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Home :: Zinc Deficiency

Zinc Deficiency and Acrodermatitis Enteropathica

Acrodermatitis enteropathica (AE) is a genetic disorder of zinc absorption, presenting in infancy, characterized by a triad of acral dermatitis (face, hands, feet, anogenital area), alopecia, and diarrhea; nearly identical clinical findings occur in other individuals with acquired zinc deficiency (AZD) due either to dietary deficiency or failure of intestinal absorption.

Causes of Zinc Deficiency and Acrodermatitis Enteropathica

In AE, patients do not absorb enough zinc from the diet. The specific ligand involved in basic transport mechanisms for zinc that might be abnormal in AE is not known. The defect appears to be somewhere in the early stages of zinc nutriture, where zinc is presented to the intestinal brush border. This defect can be overcome by increased zinc supply in the diet. It is not known how zinc deficiency leads to skin and other lesions.

Symptoms of Zinc Deficiency and Acrodermatitis Enteropathica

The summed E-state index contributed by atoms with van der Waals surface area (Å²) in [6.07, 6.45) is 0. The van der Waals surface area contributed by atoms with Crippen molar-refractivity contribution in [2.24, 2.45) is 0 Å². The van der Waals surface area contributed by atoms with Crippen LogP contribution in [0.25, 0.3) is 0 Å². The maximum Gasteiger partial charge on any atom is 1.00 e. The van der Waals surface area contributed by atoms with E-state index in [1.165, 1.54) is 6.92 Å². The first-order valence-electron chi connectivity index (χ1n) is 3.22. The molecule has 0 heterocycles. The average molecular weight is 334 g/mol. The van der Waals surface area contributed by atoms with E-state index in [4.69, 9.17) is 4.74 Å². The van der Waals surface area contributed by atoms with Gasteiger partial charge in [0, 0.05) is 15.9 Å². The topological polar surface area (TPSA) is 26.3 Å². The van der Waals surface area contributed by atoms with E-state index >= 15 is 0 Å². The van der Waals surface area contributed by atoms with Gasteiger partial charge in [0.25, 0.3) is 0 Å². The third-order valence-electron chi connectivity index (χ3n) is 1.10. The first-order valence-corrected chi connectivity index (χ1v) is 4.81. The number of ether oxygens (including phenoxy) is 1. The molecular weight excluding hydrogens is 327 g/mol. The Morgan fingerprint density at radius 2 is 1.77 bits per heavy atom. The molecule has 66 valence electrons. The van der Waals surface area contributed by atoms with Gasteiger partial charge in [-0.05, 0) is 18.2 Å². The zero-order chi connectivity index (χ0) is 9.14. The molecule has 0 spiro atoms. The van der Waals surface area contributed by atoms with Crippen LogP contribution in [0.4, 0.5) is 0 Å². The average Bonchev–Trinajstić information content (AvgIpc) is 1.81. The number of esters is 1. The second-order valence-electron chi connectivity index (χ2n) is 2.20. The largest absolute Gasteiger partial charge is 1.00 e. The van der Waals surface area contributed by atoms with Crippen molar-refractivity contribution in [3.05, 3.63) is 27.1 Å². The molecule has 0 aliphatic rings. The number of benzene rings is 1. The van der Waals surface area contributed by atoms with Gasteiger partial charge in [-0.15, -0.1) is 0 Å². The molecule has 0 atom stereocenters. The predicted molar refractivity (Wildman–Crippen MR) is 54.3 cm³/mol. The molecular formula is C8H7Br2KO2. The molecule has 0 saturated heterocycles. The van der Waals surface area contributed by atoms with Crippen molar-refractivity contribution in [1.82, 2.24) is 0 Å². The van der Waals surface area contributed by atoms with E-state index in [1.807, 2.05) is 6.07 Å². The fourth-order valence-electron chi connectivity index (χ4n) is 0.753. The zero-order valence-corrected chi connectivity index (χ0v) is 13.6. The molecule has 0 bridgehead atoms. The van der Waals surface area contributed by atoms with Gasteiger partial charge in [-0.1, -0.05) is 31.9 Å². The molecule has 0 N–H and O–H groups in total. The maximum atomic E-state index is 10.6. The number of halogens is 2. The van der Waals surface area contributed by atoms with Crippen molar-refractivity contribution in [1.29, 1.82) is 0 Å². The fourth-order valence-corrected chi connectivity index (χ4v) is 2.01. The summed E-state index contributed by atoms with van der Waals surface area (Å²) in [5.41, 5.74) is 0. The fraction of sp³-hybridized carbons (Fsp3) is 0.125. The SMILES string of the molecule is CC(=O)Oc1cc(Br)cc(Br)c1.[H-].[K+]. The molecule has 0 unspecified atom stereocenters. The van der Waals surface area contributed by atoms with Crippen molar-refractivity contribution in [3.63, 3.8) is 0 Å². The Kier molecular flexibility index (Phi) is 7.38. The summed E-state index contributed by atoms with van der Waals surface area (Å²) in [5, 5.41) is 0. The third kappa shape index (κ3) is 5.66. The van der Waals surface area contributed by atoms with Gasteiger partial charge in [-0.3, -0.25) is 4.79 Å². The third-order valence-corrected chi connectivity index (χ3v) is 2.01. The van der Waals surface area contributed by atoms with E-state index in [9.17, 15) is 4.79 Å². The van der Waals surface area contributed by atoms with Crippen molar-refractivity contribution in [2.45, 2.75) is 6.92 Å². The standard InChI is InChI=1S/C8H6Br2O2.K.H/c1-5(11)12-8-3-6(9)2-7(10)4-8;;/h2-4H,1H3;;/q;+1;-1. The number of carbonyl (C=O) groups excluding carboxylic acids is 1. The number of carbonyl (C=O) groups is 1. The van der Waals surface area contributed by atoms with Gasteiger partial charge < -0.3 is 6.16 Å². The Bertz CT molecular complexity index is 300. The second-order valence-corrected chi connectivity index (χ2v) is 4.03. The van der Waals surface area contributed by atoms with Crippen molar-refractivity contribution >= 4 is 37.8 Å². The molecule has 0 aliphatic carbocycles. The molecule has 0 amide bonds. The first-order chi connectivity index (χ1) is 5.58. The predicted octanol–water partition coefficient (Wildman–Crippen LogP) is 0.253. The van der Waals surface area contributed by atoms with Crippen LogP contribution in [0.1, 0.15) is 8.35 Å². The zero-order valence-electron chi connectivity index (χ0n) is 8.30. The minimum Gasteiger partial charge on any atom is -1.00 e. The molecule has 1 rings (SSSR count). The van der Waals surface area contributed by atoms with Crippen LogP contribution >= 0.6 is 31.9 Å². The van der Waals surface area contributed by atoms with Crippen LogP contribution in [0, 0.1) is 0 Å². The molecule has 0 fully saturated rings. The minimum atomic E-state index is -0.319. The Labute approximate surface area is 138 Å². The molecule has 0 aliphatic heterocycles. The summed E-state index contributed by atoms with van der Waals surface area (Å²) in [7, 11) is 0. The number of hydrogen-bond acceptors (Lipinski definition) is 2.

• Patches evolve into crusted, blistered, pus-filled and eroded lesions.
  • There is usually a sharp demarcation between the affected area and normal skin.
  • Skin around the fingernails may be red and swollen.
  • Impaired wound healing.
  • Skin around nails becomes inflamed (paronychia) and there may be nail ridging.
  • Diffuse hair loss on the scalp, eyebrows and, eyelashes.
  • Sensitivity to light
  • Loss of appetite
  • Depressed mood
  • Growth failure

Diagnosis

Clinical diagnosis confirmed by zinc blood levels and histopathology.

Treatment

Dietary or IV supplementation with zinc salts in 2 to 3 times the required daily amount restores normal zinc status in days to weeks.

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